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Schenk, John [1], Brokaw, Joshua [2], Devitt, Jessica [3], Brokaw, Destiny [4].

Phylogeny and Floral Character Evolution of Mentzelia Section Bicuspidaria (Loasaceae).

Mentzelia section Bicuspidaria (Loasaceae) is a monophyletic group of desert ephemerals that inhabit the complex, heterogeneous landscapes of the southwestern United States and northwestern Mexico. To investigate species circumscriptions and evolutionary relationships in M. section Bicuspidaria, we employed phylogenetic reconstructions based on DNA sequences from the plastid trnL-trnF, trnS-trnfM, ndhF-rpl32, and rpl32-trnL regions and the nuclear ribosomal ITS and ETS regions. Due to evidence of discordant relationships reconstructed from the plastid and nuclear partitions, we used coalescent-based methods in addition to concatenated data sets to estimate the species tree. Maximum likelihood reconstructions based on the combined plastid and nuclear data, as well as the coalescent-based reconstructions, inferred congruent and fully-resolved species-level phylogenies. A monophyletic M. section Bicuspidaria was composed of two clades. The first clade contained species endemic to the United States and included M. reflexa, M. tricuspis, and M. tridentata. The second clade contained species that were at least partially distributed in Mexico, and included M. hirsutissima and M. involucrata. All species of M. section Bicuspidaria were monophyletic, except for M. hirsutissima, in which the northern clade of M. hirsutissima from California and Baja California was sister to M. involucrata, and both, in turn, were sister to a geographically disjunct southern clade of M. hirsutissima from Baja California Sur and Cedros Island. We propose M. hirsutissima var. nesiotes, which corresponds to the southern clade of M. hirsutissima, be recognized at the specific rank as M. nesiotes, thus rendering all species monophyletic. The recognition of M. nesiotes as distinct from M. hirsutissima is further supported by multivariate analyses of morphological data and differences in climate niches, with M. nesiotes inhabiting the Vizcaíno fog desert west of the Peninsular Ranges and M. hirsutissima inhabiting areas further north with higher precipitation and temperature fluctuations primarily east of the Peninsular Ranges. Despite the unusual floral morphology of M. reflexa, molecular phylogenetic reconstructions placed it sister to M. tridentata. Ancestral character state estimations based on the Mentzelia phylogeny suggest the gain and loss of key floral traits, including the loss of the bicuspidate stamens in M. reflexa, as well as homoplasious floral evolution, such as the evolution of floral bracts with white bases.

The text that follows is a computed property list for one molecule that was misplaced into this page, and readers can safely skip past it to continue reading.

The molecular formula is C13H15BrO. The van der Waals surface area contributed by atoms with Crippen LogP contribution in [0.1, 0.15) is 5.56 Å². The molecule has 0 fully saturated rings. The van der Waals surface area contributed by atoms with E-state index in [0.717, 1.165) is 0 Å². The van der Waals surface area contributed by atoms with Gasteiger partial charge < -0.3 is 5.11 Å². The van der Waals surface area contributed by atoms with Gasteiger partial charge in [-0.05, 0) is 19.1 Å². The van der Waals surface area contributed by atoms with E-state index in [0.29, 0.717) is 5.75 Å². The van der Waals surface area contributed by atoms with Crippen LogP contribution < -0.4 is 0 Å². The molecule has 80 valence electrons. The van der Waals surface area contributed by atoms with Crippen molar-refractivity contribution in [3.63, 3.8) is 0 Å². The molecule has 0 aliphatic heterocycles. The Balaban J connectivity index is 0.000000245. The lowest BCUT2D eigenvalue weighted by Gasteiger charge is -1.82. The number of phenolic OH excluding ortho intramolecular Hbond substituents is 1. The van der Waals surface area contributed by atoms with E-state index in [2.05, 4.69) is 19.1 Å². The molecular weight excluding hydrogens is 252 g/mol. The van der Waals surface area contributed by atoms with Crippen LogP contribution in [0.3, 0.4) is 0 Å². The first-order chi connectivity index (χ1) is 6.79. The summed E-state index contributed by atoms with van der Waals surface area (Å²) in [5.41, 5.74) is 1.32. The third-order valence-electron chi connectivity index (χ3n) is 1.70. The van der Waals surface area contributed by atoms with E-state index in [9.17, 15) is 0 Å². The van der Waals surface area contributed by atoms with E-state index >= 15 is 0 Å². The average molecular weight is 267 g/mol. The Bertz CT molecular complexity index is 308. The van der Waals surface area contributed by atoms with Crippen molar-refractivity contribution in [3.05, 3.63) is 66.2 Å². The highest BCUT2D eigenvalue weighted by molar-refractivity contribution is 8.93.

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1 - Ohio University, Department Of Environmental And Plant Biology, 22 Richland Ave., 401 Porter Hall, Athens, OH, 45701, United States
2 - Abilene Christian University, Biology Dept, ACU Box 27868, Abilene, TX, 79699, United States
3 - 114 Summit Drive, Story City, IA, 50248, United States
4 - Abilene Christian University, Biology, ACU Box 27868, Abilene, TX, 79699, USA

coalescent model
cryptic species
floral traits
species distribution models
VizcaĆ­no Desert

Presentation Type: Oral Paper
Session: SYSTIV, Systematics IV: Eurosids & Basal Asterids
Location: Virtual/Virtual
Date: Wednesday, July 21st, 2021
Time: 3:30 PM(EDT)
Number: SYSTIV003
Abstract ID:124
Candidate for Awards:None

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